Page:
We had a long winter with little to no eggs. Getting 0-3 eggs a day, I was forced to buy eggs from the store! I forget how spoiled we are until I eat eggs from a store. It’s like eating those ice cream dots instead of Haagen Daz.
Although our girls have picked up production now, we always add new chicks every year to replace the older girls (3-4 years old) that have stopped laying.
- 10 Ameraucana (blue & green eggs)
- 5 Black sex link (brown eggs)
- 3 Barred Rock (Brownish/pink eggs and I just like the look of these girls)
- 5 Road Island Red (Light brown eggs. They are not the prettiest, but they are prolific layers)
- 2 White Leghorn (White eggs)
We always buy a few more then we need to cover the losses and roosters. Our motto is “If it crows, it goes”. When were learning about chickens I read a post from a lady that terrified me. She said they raised all their kids around chickens and roosters and never had any problems. Then one year her 2 year old grandson was visiting and went to collect eggs with her and the rooster jumped up and pecked him in the eye. He ended up loosing almost all vision in that eye.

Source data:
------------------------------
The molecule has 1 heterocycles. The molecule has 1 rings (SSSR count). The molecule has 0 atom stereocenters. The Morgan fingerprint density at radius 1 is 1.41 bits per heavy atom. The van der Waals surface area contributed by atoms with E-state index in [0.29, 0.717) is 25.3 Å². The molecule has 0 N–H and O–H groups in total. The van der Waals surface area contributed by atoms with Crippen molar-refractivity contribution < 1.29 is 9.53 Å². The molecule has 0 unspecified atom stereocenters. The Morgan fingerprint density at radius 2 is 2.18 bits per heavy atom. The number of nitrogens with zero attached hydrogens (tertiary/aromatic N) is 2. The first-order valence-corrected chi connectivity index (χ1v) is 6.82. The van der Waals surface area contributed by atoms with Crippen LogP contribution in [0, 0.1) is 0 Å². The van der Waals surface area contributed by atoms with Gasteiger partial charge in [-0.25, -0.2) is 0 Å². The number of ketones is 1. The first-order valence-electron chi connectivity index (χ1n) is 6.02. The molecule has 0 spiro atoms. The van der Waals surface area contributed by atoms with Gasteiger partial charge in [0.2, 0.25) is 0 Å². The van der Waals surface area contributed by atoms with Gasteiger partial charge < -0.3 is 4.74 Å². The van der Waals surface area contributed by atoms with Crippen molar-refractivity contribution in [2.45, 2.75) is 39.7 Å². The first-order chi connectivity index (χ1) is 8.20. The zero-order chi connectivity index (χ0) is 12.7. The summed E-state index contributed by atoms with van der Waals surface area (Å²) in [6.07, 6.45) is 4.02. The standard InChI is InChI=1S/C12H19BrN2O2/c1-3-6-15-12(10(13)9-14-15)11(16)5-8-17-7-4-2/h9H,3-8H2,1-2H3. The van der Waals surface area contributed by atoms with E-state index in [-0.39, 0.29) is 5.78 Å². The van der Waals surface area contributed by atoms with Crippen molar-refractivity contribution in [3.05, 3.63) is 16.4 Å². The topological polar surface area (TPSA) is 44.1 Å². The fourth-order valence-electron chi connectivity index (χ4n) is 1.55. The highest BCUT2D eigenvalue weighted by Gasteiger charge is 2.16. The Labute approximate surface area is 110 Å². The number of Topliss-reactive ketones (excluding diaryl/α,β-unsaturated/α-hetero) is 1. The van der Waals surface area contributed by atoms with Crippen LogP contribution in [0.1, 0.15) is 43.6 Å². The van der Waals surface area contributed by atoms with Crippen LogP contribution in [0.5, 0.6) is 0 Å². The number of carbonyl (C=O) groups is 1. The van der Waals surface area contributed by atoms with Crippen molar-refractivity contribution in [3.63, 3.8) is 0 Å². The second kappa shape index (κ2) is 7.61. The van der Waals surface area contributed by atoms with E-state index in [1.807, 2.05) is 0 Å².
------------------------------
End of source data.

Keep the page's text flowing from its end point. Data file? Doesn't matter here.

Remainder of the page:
That was all I needed to hear. Its just not worth it. Many have tried to convert me to the benefits of a rooster, but I would rather loose a few birds to a predator each year and have beautiful chickens. Roosters can trash the feathers on the hens, they start to look like haggard old showgirls. So… “If it crows, it goes”
Once we bring the chicks home we start them off in a large horse feeding trough with heating lamps and a mirror or old CD. If the chicks have something reflective to peck at they usually do not peck each other. Chicks are pretty easy to take care of but in the beginning they can get Pasty butt. Yes, Pasty butt is as gross as it sounds. It occurs in baby chicks when their droppings stick to the tiny feathers (down) around their vent. So basically they can get a poop plug that if not taken care of quickly can lead to death. The good news is, its super easy to fix. You just hold the chicks bum under slightly warm water as you gently massage the poop to break it up and get it all out. Dry the chick well and put her back under the heat lamp.
Really my favorite thing about baby chicks is the chirping sound they make and how mesmerizing they are to watch and play with.
You need to enjoy them when they are cute and fluffy because in a very short time they hit their teenage stage and they look downright scary.
~The Country Chick